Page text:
With training camp set to start around the league at the end of the month, and the preseason scheduled to begin during the first week of October, slowly but surely the NBA has begun rolling out vaccination requirements.
For example, referees will reportedly be required to receive the vaccine, as well as all team personnel that work within 15 feet of players. In other words, all coaches, front office members, trainers, broadcasters, etc, will have to receive the shot. But the league mandate stops just short of requiring players to do the same. ESPN reported that “leaguewide vaccination of players is subject to negotiations with the NBA Players Association.”
But either way, unvaccinated players could be kept from playing in certain areas of the country this upcoming season. According to The Athletic’s Shams Charania, players who have not received the vaccine in areas with local requirements might not be allowed to enter their own practice facility or arena. Oddly enough, however, unvaccinated players who simply travel for a game to these areas with local requirements would still be allowed into the arena.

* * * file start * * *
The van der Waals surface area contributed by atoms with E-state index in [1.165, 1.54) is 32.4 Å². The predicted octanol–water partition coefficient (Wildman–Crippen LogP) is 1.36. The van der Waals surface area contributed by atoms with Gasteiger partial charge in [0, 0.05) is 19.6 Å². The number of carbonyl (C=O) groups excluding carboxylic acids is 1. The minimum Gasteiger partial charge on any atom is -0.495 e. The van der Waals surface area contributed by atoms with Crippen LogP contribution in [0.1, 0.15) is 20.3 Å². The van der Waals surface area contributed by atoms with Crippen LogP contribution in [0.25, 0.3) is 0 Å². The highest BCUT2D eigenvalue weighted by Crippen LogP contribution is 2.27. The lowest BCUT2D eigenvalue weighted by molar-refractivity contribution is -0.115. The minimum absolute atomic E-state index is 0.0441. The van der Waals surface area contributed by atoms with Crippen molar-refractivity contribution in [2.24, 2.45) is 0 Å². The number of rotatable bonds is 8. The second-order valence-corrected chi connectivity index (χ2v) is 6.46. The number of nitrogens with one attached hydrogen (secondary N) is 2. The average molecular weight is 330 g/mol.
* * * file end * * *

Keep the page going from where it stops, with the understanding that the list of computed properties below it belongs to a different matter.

This follows local governmental policies, meaning unvaccinated players on the Nets, Knicks and Warriors are not allowed to play in home games. Visiting players are exempt from the vaccination requirements in NYC and SF. https://t.co/fPePW722Og
— Shams Charania (@ShamsCharania) September 1, 2021
Fortunately, this should not become too much of an obstacle for the NBA, which has done a good job at ensuring players receive the vaccine. NBPA Executive Director Michele Roberts most recently that 90 percent of NBA players have received their shot. But 90 percent isn’t 100 percent, so it’s still possible an NBA runs into a situation where a player is not allowed to be on their own home court.
I’ll be interested in seeing how this plays out in the coming months, especially as more cities likely begin to add local vaccine requirements for indoor spaces.